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How to avoid broken links when single sourcing

Sep 11, 2015 • general

Identifying and preventing broken links in single sourcing scenarios is a challenge with almost every tool and platform in tech comm. It is especially challenging with static site generators. I'm trying to implement some validity checkers with my Jekyll project to make sure I don't end up with dead or orphan links.

One of the challenging aspects of technical writing is avoiding broken links in your output. Consider this example. You have three outputs, with different topics included for different audiences. The topics each have inline cross references pointing to the other topics, but since some of the topics aren’t included for each audience, you risk having a broken link for the output that omits that topic.

Additionally, technical writers frequently manage large numbers of topics. As you make updates, you rename titles, remove some topics, combine multiple topics into the same topic, and make other edits. When you’re developing content, the pages and titles in your topics and navigation are in flux. You shift things around constantly trying to find the right organization, the right titles, and more.

During this time, if you have inline links that point to specific pages (which keep changing), how do you avoid broken links in your output? How do you maintain consistency between the titles on your pages and the titles in your links and in your table of contents?

Different tools have various approaches to avoiding broken links.

Madcap Analyzer

MadCap Flare has an Analyzer tool that checks your project for broken links (among other things) and lists them in a comprehensive report. Additionally, each time you change a file name in Flare, Flare updates all references to that file. Other help authoring tools have similar intelligence built in to help you avoid making errors.

These kinds of reporting tools and built-in updating are one of the key reasons why technical writers use help authoring tools. If you’ve decided to go the HAT route, broken links are probably not a huge issue for you. Even so, it’s easy to still end up with orphan links in an output when your targets vary a lot.

DITA relationship tables

DITA uses relationship tables to avoid breaking links. If you’ve never heard of relationship tables, it’s an entirely unique approach. You basically create a giant grid of links in various columns to define which pages should contain which links pointing to which pages. If the output doesn’t include a particular link, the link just doesn’t appear on that page.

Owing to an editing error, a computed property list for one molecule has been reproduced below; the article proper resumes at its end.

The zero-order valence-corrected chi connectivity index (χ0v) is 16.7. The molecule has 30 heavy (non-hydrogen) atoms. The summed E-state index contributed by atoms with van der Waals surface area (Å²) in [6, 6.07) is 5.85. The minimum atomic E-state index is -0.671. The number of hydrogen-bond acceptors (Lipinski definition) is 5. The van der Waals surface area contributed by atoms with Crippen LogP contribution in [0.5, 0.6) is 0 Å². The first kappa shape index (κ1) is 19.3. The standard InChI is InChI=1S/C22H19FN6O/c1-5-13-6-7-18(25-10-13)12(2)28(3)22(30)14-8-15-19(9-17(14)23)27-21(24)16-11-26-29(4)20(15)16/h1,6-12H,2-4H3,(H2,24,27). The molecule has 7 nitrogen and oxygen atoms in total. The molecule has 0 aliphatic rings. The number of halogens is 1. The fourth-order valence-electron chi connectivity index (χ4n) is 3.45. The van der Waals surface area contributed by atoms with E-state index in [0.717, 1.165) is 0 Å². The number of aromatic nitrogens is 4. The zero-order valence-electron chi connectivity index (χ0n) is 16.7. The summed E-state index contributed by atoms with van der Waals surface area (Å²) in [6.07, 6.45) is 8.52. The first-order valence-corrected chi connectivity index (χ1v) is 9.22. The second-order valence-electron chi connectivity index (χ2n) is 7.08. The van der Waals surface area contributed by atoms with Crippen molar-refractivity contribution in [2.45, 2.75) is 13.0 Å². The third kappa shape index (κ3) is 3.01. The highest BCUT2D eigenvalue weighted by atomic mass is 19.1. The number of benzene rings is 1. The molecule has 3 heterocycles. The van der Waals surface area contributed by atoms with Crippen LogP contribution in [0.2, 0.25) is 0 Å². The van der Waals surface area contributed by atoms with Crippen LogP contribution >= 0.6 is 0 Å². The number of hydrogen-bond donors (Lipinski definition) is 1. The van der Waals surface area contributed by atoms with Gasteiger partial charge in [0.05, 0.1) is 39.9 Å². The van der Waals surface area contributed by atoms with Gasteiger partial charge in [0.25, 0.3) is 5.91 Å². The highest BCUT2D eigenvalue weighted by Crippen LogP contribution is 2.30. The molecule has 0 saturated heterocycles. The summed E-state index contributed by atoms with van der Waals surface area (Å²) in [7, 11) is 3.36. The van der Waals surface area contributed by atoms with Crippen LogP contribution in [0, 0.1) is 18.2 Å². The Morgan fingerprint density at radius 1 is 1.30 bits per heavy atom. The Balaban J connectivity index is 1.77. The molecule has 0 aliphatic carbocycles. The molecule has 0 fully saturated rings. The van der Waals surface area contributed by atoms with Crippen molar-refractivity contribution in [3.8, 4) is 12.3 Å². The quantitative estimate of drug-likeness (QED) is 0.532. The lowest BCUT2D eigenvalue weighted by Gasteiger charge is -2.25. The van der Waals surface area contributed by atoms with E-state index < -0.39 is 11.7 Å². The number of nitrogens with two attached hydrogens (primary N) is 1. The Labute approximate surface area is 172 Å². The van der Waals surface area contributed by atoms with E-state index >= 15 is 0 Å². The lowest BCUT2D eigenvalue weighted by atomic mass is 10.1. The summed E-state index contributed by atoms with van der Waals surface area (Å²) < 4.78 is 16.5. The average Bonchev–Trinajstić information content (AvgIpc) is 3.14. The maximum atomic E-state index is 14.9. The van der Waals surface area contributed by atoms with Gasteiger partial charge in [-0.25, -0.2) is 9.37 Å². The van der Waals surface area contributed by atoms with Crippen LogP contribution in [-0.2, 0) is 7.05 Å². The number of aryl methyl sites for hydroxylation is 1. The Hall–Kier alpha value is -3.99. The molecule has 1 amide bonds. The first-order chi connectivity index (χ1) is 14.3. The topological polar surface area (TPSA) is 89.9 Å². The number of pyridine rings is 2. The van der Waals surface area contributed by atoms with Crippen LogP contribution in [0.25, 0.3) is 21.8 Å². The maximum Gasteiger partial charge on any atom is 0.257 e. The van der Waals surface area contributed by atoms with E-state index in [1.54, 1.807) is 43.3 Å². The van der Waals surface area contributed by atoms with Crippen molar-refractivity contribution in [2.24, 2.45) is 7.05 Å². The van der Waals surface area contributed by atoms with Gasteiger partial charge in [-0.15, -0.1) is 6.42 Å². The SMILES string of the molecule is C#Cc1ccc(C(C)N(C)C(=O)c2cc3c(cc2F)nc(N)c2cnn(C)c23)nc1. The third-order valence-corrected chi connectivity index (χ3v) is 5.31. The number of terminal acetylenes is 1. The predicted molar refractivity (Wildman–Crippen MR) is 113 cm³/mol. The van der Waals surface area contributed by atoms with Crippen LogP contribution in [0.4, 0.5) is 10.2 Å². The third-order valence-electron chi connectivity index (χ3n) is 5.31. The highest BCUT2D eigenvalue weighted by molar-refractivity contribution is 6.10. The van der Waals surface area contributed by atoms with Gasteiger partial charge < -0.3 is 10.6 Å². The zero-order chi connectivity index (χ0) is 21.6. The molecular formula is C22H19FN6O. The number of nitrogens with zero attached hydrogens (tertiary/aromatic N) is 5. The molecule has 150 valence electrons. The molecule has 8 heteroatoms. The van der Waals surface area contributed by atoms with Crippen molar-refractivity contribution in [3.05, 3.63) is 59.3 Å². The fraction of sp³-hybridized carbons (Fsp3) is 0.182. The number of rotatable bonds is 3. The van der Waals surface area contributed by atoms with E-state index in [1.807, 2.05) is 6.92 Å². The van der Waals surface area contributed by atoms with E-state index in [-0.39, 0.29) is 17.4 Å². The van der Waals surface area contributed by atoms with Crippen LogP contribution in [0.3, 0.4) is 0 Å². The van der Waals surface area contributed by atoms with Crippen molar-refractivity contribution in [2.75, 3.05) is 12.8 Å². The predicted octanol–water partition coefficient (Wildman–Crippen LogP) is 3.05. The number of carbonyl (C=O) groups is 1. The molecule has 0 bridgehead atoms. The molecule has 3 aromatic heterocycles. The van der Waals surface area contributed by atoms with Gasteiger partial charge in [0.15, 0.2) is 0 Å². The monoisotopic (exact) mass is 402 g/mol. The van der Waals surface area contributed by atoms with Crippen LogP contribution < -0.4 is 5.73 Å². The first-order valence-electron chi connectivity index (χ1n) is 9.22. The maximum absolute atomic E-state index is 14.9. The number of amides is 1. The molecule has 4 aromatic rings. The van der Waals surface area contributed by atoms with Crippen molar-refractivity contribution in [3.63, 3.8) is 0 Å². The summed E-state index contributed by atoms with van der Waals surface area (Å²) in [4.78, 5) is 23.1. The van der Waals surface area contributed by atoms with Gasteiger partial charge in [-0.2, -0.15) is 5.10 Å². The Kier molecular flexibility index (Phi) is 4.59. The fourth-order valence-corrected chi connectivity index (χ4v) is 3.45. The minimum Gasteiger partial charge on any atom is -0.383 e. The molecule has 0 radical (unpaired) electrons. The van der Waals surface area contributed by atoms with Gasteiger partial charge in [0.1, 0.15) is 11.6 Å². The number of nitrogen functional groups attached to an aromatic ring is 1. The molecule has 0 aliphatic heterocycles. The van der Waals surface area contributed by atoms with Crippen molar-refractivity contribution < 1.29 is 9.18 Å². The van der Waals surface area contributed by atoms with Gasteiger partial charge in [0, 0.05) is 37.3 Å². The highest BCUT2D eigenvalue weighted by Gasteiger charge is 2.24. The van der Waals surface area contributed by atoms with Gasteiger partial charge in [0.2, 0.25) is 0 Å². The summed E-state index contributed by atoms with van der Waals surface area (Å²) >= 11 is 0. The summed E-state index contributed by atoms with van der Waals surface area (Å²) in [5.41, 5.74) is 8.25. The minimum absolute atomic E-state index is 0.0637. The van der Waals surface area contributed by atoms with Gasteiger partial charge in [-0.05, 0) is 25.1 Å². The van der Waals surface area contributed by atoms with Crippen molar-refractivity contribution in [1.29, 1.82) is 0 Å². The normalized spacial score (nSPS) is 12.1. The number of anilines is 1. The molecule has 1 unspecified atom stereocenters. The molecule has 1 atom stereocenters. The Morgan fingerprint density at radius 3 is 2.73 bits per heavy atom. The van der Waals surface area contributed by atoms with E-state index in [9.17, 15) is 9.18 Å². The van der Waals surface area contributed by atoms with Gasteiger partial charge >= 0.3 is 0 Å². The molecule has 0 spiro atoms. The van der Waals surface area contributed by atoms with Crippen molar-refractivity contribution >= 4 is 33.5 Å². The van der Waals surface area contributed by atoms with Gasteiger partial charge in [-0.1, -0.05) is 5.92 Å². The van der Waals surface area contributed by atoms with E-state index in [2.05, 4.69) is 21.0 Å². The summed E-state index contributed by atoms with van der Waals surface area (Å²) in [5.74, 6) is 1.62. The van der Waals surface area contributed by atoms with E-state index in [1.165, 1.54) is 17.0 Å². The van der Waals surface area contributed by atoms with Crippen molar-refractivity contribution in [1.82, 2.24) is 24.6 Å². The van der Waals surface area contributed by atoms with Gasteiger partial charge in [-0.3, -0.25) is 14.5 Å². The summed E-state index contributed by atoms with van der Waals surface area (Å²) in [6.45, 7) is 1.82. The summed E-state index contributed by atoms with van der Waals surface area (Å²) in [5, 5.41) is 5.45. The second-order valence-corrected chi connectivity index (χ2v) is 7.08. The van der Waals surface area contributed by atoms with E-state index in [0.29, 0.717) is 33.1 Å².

The main drawback of relationship tables is that your inline links don’t appear in the place where the link is mentioned or is most relevant. (Nor can you tell readers to look in the link section for details since the link may or may not appear there depending upon your output.) The relationship table links ends up being placed in a bibliography style reference section at the end of the topic.

One nice feature with DITA and cross references is that the reference to the link can automatically pull in the title for that page. (This isn’t true for static site generators.)

DITA also offers keyrefs, which are keys that you define and then reference in your topics. For example, if you define key a to be a specific link, then you just refer to a in your text instead of the link. If you need to update the link, you just update what a refers to. This approach (called indirect referencing) is most similar to the method I’ll later describe using YAML.

Some other strategies for avoiding broken links involve using tags instead of links. With tags, the tag page lists all pages containing the tag. With this approach, you’re much less likely to have a broken link. If the topic isn’t included in the output, that page just won’t appear on the tag page listing the links.

However, this approach doesn’t quite align a specific page to a particular reference point. For example, if you said that users should consult the “Configuration Settings” table to see all possible configuration values, but you just linked “Configuration Settings” to a tag called “configuration,” and there were 20 pages in your help tagged “configuration,” the user would have a hard time finding the “Configuration Settings” page amid the 19 other configuration pages listed.

There are also built-in link checkers in browsers. For example, you can use the W3C’s link checker to iterate through each page of your (web accessible) site. It will look for broken links. However, this approach requires your content to be accessible on the web.

You can also use Chrome’s Check My Links extension. This extension will analyze all the links on your current page and highlight any broken links.